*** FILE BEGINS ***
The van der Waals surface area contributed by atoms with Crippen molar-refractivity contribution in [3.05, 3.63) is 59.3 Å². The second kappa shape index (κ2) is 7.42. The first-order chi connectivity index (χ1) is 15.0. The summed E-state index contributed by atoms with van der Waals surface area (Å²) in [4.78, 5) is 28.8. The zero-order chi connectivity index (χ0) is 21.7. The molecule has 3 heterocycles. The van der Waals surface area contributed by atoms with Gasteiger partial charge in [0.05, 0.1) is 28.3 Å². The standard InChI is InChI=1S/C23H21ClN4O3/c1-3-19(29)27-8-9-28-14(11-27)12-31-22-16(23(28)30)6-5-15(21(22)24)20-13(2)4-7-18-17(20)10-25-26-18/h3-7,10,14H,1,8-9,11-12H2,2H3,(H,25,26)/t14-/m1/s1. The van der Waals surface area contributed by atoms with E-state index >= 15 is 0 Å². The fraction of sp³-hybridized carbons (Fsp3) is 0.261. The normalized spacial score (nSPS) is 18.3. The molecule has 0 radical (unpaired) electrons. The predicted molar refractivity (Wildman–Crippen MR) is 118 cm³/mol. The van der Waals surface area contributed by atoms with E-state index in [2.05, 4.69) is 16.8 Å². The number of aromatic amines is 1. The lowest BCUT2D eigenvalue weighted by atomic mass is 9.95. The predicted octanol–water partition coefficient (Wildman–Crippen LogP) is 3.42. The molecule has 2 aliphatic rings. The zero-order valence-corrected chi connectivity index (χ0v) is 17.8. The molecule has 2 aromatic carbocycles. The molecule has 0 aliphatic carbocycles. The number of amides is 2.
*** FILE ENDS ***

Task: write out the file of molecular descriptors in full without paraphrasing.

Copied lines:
The van der Waals surface area contributed by atoms with Crippen molar-refractivity contribution in [3.05, 3.63) is 59.3 Å². The second kappa shape index (κ2) is 7.42. The first-order chi connectivity index (χ1) is 15.0. The summed E-state index contributed by atoms with van der Waals surface area (Å²) in [4.78, 5) is 28.8. The zero-order chi connectivity index (χ0) is 21.7. The molecule has 3 heterocycles. The van der Waals surface area contributed by atoms with Gasteiger partial charge in [0.05, 0.1) is 28.3 Å². The standard InChI is InChI=1S/C23H21ClN4O3/c1-3-19(29)27-8-9-28-14(11-27)12-31-22-16(23(28)30)6-5-15(21(22)24)20-13(2)4-7-18-17(20)10-25-26-18/h3-7,10,14H,1,8-9,11-12H2,2H3,(H,25,26)/t14-/m1/s1. The van der Waals surface area contributed by atoms with E-state index >= 15 is 0 Å². The fraction of sp³-hybridized carbons (Fsp3) is 0.261. The normalized spacial score (nSPS) is 18.3. The molecule has 0 radical (unpaired) electrons. The predicted molar refractivity (Wildman–Crippen MR) is 118 cm³/mol. The van der Waals surface area contributed by atoms with E-state index in [2.05, 4.69) is 16.8 Å². The number of aromatic amines is 1. The lowest BCUT2D eigenvalue weighted by atomic mass is 9.95. The predicted octanol–water partition coefficient (Wildman–Crippen LogP) is 3.42. The molecule has 2 aliphatic rings. The zero-order valence-corrected chi connectivity index (χ0v) is 17.8. The molecule has 2 aromatic carbocycles. The molecule has 0 aliphatic carbocycles. The number of amides is 2.